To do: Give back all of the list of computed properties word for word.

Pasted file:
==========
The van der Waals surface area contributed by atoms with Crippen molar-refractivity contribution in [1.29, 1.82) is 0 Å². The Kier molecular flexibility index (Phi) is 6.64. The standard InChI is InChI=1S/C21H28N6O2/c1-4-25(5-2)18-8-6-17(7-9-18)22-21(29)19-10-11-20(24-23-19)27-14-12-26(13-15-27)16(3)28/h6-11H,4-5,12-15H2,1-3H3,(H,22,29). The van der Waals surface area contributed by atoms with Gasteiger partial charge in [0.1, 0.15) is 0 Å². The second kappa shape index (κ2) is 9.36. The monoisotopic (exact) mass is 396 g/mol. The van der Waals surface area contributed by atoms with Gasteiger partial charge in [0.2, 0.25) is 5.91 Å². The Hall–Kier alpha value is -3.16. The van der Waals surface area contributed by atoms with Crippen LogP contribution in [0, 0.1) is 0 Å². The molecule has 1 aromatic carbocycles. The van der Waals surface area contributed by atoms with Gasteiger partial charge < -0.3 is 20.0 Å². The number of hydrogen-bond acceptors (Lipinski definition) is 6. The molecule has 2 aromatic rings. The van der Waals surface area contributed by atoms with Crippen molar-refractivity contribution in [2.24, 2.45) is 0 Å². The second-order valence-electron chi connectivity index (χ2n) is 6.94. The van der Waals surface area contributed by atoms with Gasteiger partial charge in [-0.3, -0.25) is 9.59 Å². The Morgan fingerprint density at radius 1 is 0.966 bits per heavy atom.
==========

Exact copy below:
The van der Waals surface area contributed by atoms with Crippen molar-refractivity contribution in [1.29, 1.82) is 0 Å². The Kier molecular flexibility index (Phi) is 6.64. The standard InChI is InChI=1S/C21H28N6O2/c1-4-25(5-2)18-8-6-17(7-9-18)22-21(29)19-10-11-20(24-23-19)27-14-12-26(13-15-27)16(3)28/h6-11H,4-5,12-15H2,1-3H3,(H,22,29). The van der Waals surface area contributed by atoms with Gasteiger partial charge in [0.1, 0.15) is 0 Å². The second kappa shape index (κ2) is 9.36. The monoisotopic (exact) mass is 396 g/mol. The van der Waals surface area contributed by atoms with Gasteiger partial charge in [0.2, 0.25) is 5.91 Å². The Hall–Kier alpha value is -3.16. The van der Waals surface area contributed by atoms with Crippen LogP contribution in [0, 0.1) is 0 Å². The molecule has 1 aromatic carbocycles. The van der Waals surface area contributed by atoms with Gasteiger partial charge < -0.3 is 20.0 Å². The number of hydrogen-bond acceptors (Lipinski definition) is 6. The molecule has 2 aromatic rings. The van der Waals surface area contributed by atoms with Crippen molar-refractivity contribution in [2.24, 2.45) is 0 Å². The second-order valence-electron chi connectivity index (χ2n) is 6.94. The van der Waals surface area contributed by atoms with Gasteiger partial charge in [-0.3, -0.25) is 9.59 Å². The Morgan fingerprint density at radius 1 is 0.966 bits per heavy atom.